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Renaissance St Pancras, managed by Hamilton
Renaissance St Pancras, managed by Hamilton

The M&A season got off to a very hip start indeed, with the merger of Hamilton Hotel Partners and Pyramid Hotel Group, to create a third-party operator which will span the globe. And yes, you may not see much to claim under the banner of hipness, but this is the hotel sector and we take what we can. The third-party operators have been growing in stature in recent years, coming over from the US with their fancy investor-aiding ways and it was only a matter of time before they started consolidating. The deal came only months after the merger of Aimbridge Hospitality and Interstate Hotels & Resorts, marking a definite trend. And trends mean hip.

Adding to the hipness was the confirmation to us from Frank Croston, partner & co-founder, Hamilton Hotel Partners, that the group would continue to pursue a strategy started a couple of years ago of co-investing, giving the TPOs extra skin in the game. This was something we saw most-recently with the Freo/M&T deal and marks an interesting evolution for the groups in terms of alignment of interest. More rigour all around and, for the brands, a move ever-further away from the hotels themselves. The shifting stack in your local hotel means that the global flags are moving closer to becoming pure brands. So how much should they be getting into IT? Distribution? Procurement?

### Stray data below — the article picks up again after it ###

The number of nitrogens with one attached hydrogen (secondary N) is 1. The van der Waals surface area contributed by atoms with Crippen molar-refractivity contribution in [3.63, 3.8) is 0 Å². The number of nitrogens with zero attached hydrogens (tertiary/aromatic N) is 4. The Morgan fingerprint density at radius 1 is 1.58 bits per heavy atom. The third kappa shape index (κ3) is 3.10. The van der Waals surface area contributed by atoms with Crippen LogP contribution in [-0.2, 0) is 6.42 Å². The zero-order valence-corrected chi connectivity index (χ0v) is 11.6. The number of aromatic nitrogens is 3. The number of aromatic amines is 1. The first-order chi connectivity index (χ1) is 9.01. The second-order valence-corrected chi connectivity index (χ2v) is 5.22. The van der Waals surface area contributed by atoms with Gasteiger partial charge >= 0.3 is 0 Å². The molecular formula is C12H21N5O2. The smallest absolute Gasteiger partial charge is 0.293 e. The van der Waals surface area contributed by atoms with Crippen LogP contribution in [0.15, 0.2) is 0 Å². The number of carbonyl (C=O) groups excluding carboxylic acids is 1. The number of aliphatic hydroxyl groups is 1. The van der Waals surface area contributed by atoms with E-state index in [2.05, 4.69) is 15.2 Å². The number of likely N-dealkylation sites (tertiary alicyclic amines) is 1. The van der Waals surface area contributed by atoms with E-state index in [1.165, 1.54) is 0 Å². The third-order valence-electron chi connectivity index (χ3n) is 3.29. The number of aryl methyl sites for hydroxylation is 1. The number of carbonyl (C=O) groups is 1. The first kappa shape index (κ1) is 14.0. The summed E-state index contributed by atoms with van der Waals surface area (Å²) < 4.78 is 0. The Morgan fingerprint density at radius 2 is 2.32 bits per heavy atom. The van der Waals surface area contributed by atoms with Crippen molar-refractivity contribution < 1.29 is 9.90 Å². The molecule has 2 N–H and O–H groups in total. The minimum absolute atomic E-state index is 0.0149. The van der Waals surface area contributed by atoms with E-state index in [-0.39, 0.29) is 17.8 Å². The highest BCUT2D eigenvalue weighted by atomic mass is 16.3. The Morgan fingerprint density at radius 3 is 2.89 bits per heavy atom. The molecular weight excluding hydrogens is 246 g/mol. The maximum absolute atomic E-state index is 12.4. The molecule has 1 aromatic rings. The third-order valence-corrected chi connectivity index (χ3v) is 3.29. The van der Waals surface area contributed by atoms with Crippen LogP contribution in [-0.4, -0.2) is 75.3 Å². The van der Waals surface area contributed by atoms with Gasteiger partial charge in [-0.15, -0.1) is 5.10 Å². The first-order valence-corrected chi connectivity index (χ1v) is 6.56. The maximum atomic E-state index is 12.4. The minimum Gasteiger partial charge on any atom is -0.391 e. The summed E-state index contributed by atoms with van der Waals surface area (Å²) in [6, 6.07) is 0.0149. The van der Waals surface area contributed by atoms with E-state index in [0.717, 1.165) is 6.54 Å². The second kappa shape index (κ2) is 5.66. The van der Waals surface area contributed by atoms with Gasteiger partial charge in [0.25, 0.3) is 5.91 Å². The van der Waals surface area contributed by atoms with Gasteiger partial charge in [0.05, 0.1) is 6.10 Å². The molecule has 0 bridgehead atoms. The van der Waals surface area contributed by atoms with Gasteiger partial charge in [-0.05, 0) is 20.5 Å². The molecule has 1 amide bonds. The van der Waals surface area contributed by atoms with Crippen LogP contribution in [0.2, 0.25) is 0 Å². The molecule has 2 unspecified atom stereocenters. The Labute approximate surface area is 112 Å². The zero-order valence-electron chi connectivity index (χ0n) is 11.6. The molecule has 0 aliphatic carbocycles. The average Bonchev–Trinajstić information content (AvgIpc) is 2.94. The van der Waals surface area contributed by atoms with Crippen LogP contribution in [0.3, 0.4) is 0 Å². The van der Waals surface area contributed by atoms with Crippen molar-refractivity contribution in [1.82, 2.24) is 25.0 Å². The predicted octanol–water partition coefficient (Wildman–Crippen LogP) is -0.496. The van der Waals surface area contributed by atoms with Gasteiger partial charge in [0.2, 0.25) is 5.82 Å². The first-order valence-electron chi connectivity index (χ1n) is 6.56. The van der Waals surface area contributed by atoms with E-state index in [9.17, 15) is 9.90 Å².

The point seemed to be very much made this week by Hilton, which reported growth in its collection hotels, the very essence of the non branded, which choose to access that else which the brands offer - their access to the market. While it would err on the bizarre to welcome a downturn, it will be interesting to see whether straightened times see a flight to collection brands or pure brands, and what becomes of the disruptors, OYO and Airbnb.

In the case of OYO, it continues to disrupt itself, streamlining in the US after racing in headlong. Whether this is streamlining to go faster or streamlining to fall through the cracks remains to be seen, but the company needs to make its case if it wants to attract those hotels looking for a safe haven.

Also facing a branding moment is Airbnb, with Prague the latest city to look to limit the platform to properties which involve actual sharing with the owner, as opposed to staying in an empty investment property. But wait, you say, isn’t Airbnb’s brand promise all about sharing and living like a local? The group could see legislation forcing it to meet its own brand promise. You can bet hotels won’t want to see that coming their way. Sharing well avoided on this occasion.